Right! I wasn’t aware of it because I had no memory of ever playing that song. I thought for the longest time that we had never played it, and then someone showed me that recording. And there’s not a lot of live recordings of us, thankfully. I mean, because you know, recording on a little cassette in ’92, ’93—it’s not going to sound good. So I hate that that stuff’s out there, but what can you do? So someone showed me that and I said, “Oh, we played it,” and it was because we were all, like, really high on drugs at that show. And it was a weird show. Everyone was seated on the floor, and we were like, “Fuck it, let’s mess with these people and play ‘Kick the Tragedy.’” That’s how that exists. It was at a weird place that probably still exists in Denmark, a weird venue—a commune, that’s the best way I can describe it—so it makes sense to me that we played that song there. But of course it didn’t sound like the song.
Now, we are going to tour and we realize that the song means a lot to people. And it subsequently means a lot to us as well. So we are really gonna bring that song. We never really tried to play it, is what I’m trying to say. We never gave it much thought. Thirty years later it’s like, okay, that song is important. And if you’re in Drop Nineteens, it’s something that… it’s what we’re known for, we realized. It’s like going to Coney Island and not riding the Cyclone, you know? We couldn’t avoid it if we wanted to. So we are figuring out how to really, really, really bring that song.
On the topic of looking back at Delaware and that time period, something that gets mentioned for one of the reasons that you guys broke up is that you felt very young around then, that you were thrust into the music industry and, you know, Delaware is about youth. How do you feel now, thirty years later, working again in such a differently shaped music industry?
Any kind of industry was going to be new to me at 18, 19 years old, right? Let alone the music industry. So a lot of it is just: this is not so much about being in a band than it is life in general. Whether we like it or not, I think we’ve all embraced it. We’re older now. We’ve lived life. We’ve all had successes and failures and loves and breakups—some of us had children—it tends to temper your ego, your emotions, the way you treat one another with so much more respect. The inner workings of this band, to answer your question, has been nothing short of a delight: working with the people again, who I really do consider friends, many of whom I didn’t speak to for decades. There’s no acrimony; we’re all good. And it’s not like we had to sit down and figure anything out. We’re different people now, we’re better people now.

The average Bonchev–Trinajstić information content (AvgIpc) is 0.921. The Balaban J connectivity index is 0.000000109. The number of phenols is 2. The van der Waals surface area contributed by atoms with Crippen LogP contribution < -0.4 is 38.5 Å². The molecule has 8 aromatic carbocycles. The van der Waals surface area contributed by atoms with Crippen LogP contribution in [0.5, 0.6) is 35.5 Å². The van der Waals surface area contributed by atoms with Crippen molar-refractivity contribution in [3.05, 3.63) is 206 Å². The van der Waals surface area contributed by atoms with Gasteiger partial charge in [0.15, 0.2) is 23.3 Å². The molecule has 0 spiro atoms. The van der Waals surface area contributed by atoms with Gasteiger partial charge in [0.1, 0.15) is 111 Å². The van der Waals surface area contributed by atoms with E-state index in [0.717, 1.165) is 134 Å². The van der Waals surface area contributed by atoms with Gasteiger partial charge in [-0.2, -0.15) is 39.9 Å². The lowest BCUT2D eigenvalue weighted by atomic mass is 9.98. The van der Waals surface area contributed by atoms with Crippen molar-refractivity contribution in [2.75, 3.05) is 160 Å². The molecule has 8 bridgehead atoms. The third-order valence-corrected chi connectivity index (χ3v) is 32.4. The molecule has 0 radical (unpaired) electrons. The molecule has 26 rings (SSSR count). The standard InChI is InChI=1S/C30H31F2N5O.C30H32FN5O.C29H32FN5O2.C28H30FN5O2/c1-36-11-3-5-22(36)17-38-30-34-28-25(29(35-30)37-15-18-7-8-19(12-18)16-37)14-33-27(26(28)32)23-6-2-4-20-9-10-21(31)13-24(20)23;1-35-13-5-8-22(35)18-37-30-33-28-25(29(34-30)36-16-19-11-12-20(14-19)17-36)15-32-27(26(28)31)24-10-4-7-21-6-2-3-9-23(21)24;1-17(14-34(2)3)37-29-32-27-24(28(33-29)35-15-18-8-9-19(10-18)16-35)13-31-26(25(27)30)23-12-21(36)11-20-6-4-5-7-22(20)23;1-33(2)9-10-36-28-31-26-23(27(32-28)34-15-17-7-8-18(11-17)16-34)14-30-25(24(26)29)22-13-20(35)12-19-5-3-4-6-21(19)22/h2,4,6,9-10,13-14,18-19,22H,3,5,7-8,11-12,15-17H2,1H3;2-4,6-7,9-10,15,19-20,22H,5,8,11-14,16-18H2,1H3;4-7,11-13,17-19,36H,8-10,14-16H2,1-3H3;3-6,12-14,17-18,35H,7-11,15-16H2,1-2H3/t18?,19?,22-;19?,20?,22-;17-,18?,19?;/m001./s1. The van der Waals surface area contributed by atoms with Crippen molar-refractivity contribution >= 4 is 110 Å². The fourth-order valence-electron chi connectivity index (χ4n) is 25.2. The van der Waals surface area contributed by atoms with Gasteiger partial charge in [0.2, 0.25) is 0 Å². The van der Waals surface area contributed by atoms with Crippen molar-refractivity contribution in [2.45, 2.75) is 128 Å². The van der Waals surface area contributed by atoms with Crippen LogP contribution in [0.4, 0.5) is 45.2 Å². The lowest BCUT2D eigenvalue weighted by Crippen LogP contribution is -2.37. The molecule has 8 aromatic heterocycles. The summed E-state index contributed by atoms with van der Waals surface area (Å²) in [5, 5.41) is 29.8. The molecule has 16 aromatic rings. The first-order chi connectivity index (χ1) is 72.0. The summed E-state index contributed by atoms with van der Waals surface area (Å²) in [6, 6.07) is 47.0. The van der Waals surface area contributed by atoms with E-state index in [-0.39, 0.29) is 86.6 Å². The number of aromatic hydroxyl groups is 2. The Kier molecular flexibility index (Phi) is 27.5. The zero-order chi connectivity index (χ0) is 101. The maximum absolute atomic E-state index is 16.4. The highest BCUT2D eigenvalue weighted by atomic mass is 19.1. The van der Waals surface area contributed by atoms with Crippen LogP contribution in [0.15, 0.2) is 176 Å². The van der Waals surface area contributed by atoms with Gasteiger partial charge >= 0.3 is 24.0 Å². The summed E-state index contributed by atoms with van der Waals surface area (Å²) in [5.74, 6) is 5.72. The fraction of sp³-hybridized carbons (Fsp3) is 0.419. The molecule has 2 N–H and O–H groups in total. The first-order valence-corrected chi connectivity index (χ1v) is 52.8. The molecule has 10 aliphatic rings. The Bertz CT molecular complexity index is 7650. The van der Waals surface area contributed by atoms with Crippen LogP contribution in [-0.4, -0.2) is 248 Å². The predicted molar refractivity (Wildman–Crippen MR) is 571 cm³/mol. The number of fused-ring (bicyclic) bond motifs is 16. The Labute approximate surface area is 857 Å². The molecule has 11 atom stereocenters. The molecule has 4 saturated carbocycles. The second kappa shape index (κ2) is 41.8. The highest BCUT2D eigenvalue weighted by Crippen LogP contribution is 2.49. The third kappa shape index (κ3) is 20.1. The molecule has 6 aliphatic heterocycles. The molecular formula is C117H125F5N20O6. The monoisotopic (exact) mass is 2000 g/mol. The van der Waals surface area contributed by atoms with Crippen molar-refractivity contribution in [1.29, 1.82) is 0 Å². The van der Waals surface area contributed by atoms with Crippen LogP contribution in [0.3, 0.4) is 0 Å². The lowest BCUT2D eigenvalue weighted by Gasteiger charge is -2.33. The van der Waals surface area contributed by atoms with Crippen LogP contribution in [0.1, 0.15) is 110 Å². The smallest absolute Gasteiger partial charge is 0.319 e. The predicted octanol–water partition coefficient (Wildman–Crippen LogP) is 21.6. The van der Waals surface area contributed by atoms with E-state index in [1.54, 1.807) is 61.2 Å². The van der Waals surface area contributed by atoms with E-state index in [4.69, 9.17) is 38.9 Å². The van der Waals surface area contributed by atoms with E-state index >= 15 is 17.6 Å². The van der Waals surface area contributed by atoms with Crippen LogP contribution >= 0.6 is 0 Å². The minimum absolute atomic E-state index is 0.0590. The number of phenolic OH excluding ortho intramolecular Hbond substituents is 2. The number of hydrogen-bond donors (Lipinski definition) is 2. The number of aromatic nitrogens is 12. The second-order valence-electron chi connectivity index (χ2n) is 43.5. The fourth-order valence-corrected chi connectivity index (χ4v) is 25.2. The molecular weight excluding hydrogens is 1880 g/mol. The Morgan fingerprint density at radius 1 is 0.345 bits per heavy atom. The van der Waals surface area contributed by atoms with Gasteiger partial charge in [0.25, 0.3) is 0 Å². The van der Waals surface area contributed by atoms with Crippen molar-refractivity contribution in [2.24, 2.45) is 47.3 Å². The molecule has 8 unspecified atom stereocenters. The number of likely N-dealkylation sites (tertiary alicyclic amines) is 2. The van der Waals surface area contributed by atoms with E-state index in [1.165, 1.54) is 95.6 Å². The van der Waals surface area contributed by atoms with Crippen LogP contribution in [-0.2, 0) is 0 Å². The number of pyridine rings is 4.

As far as the business goes: anything would have been new to me back then, and we handled it pretty well. It was a wild ride. To be signed, especially when that was your dream. A person’s dream when they’re 16, 17 years old… that’s huge. So for that dream to come true when you turn 18, 19 years old—shortly after you kind of develop this dream—is a powerful thing. And we really enjoyed that. Every aspect of it. Making videos, being on MTV. It was a total thrill, and surreal, and crazy. Going on tour. Going on planes! And going to cities that we’d never been to on our own. It was a wild ride. We all probably handled it poorly in terms of dealing with each other, but that’s just ’cause we were young and stupid.
Back to the industry: the industry aspect of it has changed a lot. We signed to Caroline… there was a bit of a bidding situation going on between labels, and most of them were in England—Creation and Dedicated and 4AD, those kinds of labels. And we ended up signing to an American company. Because, again, we’re an American band. But Caroline back then, was… you walk into that office, it was thirty people. Now our label’s office is like three people. Our distributor, Secretly, is a bigger office: that’s the size of what our label used to be. There’s less manpower; I’m noticing that that’s different. It’d be a long list of things that have changed. The actual units of what you’re selling too. Now it’s vinyl! There actually wasn’t even any domestic vinyl of Delaware. There’s no American Delaware. If someone has a copy of Delaware out there, it’s either a British or a Japanese import, if I’m not mistaken. And that’s because vinyl was out. No one was buying vinyl in ’92. There’s a cassette of Delaware, and the CD, and that’s all that we had in America. England consistently had the record shops, and that’s why they printed vinyl there. But there’s no such thing as a domestic vinyl copy of Delaware. And we’re working on getting that on there. We’re doing a reissue and it’s coming out in February. And we’re working to make it sound good… remastering it and all that jazz.
The industry now is about touring, it’s about merch—those kinds of things. That’s how bands make money now. And I don’t know if we’re gonna necessarily make a lot of money doing this. I suspect not. But to the extent that there’s gonna be money in it, that’s where it comes from: playing live, selling merch. It’s no longer about getting on the charts. That’s not gonna make a lot of difference to us.
Thank you for reading the 113th issue of Tone Glow. You must be an angel, I can see it in your eyes…